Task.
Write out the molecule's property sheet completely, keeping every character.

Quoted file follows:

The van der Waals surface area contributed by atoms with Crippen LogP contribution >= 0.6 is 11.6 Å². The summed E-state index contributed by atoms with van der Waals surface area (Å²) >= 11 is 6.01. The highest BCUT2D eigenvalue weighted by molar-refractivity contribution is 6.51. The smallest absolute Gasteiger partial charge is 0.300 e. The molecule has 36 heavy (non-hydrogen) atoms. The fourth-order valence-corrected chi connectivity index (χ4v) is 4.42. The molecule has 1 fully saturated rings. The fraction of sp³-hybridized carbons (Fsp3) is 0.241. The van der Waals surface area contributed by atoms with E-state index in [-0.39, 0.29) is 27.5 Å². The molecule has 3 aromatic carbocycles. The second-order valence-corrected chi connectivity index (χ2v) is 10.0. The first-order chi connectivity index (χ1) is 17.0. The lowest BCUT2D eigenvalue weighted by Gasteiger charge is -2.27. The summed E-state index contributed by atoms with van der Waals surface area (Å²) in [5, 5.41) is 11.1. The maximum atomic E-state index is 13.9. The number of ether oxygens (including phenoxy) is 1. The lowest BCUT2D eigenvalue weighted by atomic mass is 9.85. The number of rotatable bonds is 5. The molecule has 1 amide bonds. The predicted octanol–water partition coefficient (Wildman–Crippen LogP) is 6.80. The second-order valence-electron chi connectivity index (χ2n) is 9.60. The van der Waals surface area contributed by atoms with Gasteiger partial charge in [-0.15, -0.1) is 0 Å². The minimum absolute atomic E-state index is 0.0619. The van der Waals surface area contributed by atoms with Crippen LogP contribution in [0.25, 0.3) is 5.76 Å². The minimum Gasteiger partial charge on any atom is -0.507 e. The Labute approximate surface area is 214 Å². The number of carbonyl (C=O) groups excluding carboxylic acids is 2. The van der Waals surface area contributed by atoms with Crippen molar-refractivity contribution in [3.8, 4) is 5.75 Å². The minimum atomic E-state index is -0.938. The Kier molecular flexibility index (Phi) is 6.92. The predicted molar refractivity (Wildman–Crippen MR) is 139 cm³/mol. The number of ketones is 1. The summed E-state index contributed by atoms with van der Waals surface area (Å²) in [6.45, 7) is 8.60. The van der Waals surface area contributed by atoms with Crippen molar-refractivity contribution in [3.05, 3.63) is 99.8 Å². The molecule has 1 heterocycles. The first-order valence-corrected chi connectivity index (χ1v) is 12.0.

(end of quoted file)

The van der Waals surface area contributed by atoms with Crippen LogP contribution >= 0.6 is 11.6 Å². The summed E-state index contributed by atoms with van der Waals surface area (Å²) >= 11 is 6.01. The highest BCUT2D eigenvalue weighted by molar-refractivity contribution is 6.51. The smallest absolute Gasteiger partial charge is 0.300 e. The molecule has 36 heavy (non-hydrogen) atoms. The fourth-order valence-corrected chi connectivity index (χ4v) is 4.42. The molecule has 1 fully saturated rings. The fraction of sp³-hybridized carbons (Fsp3) is 0.241. The van der Waals surface area contributed by atoms with E-state index in [-0.39, 0.29) is 27.5 Å². The molecule has 3 aromatic carbocycles. The second-order valence-corrected chi connectivity index (χ2v) is 10.0. The first-order chi connectivity index (χ1) is 17.0. The lowest BCUT2D eigenvalue weighted by Gasteiger charge is -2.27. The summed E-state index contributed by atoms with van der Waals surface area (Å²) in [5, 5.41) is 11.1. The maximum atomic E-state index is 13.9. The number of ether oxygens (including phenoxy) is 1. The lowest BCUT2D eigenvalue weighted by atomic mass is 9.85. The number of rotatable bonds is 5. The molecule has 1 amide bonds. The predicted octanol–water partition coefficient (Wildman–Crippen LogP) is 6.80. The second-order valence-electron chi connectivity index (χ2n) is 9.60. The van der Waals surface area contributed by atoms with Gasteiger partial charge in [-0.15, -0.1) is 0 Å². The minimum absolute atomic E-state index is 0.0619. The van der Waals surface area contributed by atoms with Crippen LogP contribution in [0.25, 0.3) is 5.76 Å². The minimum Gasteiger partial charge on any atom is -0.507 e. The Labute approximate surface area is 214 Å². The number of carbonyl (C=O) groups excluding carboxylic acids is 2. The van der Waals surface area contributed by atoms with Crippen molar-refractivity contribution in [3.8, 4) is 5.75 Å². The minimum atomic E-state index is -0.938. The Kier molecular flexibility index (Phi) is 6.92. The predicted molar refractivity (Wildman–Crippen MR) is 139 cm³/mol. The number of ketones is 1. The summed E-state index contributed by atoms with van der Waals surface area (Å²) in [6.45, 7) is 8.60. The van der Waals surface area contributed by atoms with Crippen molar-refractivity contribution in [3.05, 3.63) is 99.8 Å². The molecule has 1 heterocycles. The first-order valence-corrected chi connectivity index (χ1v) is 12.0.